Review of The Underground Faith of God's Multiverse

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Jane Omollo
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Review of The Underground Faith of God's Multiverse

Post by Jane Omollo »

[Following is an official review of "The Underground Faith of God's Multiverse" by Tim Ferguson.]
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4 out of 4 stars
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"Two possibilities exist: Either we are alone in the universe, or we are not. Both are equally terrifying." This famous quote by Arthur C. Clarke kept ringing in my mind as I read this book. Imagine just sitting in a lab and receiving messages from a different universe. Well, for Nayla and Jared, this wasn't just imagination. While working in their astronomical observatory, they receive coded messages that they'll later discover were sent from a different universe. In his book, The Underground Faith of God's Multiverse, Tim Ferguson explores the multiverse's human, spiritual and social aspects.

Tim Ferguson advances a theory, Cosmology Theory, that explores the possibility that during the Biblical creation process, after the creation of Heaven and Earth, the Spirit of God created two parallel universes and divided the existing one into two. In this case, the two universes would be the Earth and Caperston. Similar unfortunate events happen in both universes that would drastically change the lives of their inhabitants. The Earth faces a deadly war that destroys its vast parts, killing most of its occupants. In the Caperston land, an irresponsible, crude, and defiant leader starts a fire to tame religion but destroys an otherwise firm and stable kingdom. The recovery from these two events gives rise to leaders in both worlds. Kudo, whose brother dies in the war, takes charge of his village and goes on missions to find other survivors of the war in a quest for unity. In Caperston, Matt Paul I retains his legendary status years after death. Leaders arise to lead the religious people of Caperston, but most end up dead. The hostile leadership in Caperston, led by Zester and his son, Zero, kills a host of leaders in the land. Chihaysu, Jamis, MattPaul II, and Sav -ed are some leaders who suffer these unfortunate fates. Leaders and people from these two worlds find a way to communicate, with the help of Gaby, an angel of God. They work to foster unity, togetherness, and forgiveness among their citizens.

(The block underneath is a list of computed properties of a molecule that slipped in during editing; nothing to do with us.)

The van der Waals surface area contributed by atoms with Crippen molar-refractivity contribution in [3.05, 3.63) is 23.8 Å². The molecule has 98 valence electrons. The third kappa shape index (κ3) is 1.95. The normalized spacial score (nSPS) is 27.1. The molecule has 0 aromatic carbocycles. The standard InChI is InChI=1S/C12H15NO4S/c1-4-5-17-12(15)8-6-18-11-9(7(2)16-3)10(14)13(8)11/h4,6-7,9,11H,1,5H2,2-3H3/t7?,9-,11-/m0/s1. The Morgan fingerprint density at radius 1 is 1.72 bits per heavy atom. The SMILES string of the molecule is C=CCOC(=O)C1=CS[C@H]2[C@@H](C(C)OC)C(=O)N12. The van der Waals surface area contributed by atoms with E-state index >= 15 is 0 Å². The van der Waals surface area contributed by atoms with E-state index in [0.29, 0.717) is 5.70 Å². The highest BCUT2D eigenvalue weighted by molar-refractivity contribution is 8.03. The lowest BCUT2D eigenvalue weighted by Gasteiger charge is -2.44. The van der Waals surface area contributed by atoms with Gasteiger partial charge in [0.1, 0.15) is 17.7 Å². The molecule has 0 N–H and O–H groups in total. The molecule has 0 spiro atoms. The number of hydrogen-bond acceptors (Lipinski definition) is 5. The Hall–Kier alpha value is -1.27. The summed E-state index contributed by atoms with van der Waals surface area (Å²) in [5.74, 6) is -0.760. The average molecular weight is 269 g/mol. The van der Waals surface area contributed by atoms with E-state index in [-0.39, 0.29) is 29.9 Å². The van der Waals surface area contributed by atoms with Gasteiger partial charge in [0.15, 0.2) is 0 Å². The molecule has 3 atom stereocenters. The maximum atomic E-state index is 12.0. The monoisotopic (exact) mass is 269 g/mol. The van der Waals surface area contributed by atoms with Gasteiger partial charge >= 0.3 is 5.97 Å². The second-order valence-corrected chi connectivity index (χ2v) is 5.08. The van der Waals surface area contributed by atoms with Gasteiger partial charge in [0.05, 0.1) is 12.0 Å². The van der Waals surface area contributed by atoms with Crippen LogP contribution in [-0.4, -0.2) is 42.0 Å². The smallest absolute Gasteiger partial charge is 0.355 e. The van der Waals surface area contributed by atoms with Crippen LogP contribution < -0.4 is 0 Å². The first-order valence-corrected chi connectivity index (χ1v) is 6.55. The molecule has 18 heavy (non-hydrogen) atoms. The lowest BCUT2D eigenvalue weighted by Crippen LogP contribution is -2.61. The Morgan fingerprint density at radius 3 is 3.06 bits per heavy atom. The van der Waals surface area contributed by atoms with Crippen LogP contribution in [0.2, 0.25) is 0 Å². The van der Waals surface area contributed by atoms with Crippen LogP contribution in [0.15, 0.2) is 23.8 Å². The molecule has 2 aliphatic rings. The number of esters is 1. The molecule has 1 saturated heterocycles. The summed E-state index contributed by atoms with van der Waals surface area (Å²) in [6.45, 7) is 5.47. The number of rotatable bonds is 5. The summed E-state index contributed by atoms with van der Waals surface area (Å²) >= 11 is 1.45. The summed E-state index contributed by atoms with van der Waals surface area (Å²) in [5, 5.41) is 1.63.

I have to applaud the author's imagination and creativity. He builds these stories, the infrastructure, the characters, and the events of these parallel universes quite expertly. Tim knew what he wanted to put out there and delivered it perfectly. The way he described the sceneries and events, for instance, for both tragedies, was commendable. The detail included was impressive and added some authenticity to the stories. The cries for help, the evil in the perpetrator's eyes, and the determination in the eyes of the reformists didn't seem made up. The descriptions were also quite vivid. The occasional images in the book also went a long way in making the book more relatable and enjoyable.

Tim also did a great job building the characters. They all believed in courses that explained most of their actions. Even the evil ones, the author made sure we knew the history behind the kind of behaviors they exhibited. This is true, for instance, for King Marcius's grandsons, who held on to the belief of many gods as a kind of honor for their grandfather. This didn't get me off-guard as the author had laid up good history beforehand. I have to pick Kudo as my favorite character. He was stoic, caring, protective, and strong. However, none of these traits matched his extraordinary leadership skills, which his son later seemed to have taken after.

I loved this book for most of its message. The author used the citizens' experiences of these two worlds to convey the vital messages of love and forgiveness. The Bible quotes in the book were also profound and added authenticity to the stories. The book's length was also perfect. The author put all this information in just over two hundred pages. Yet, it was good enough to pass the message without being tedious or unnecessarily lengthy.

The only thing I disliked about the book is that almost every time I got attached to a character, the author found a way to eliminate them. I wouldn't want to dwell so much on this point and end up giving spoilers, but I believe it explains itself. I, however, think that was necessary for plot advancement and will, therefore, not consider it in the rating. The book was edited professionally, as I only noticed a few minor errors. I give The Underground Faith of God's Multiverse a rating of four out of four stars and recommend it to lovers of Christian fiction.

The Underground Faith of God's Multiverse
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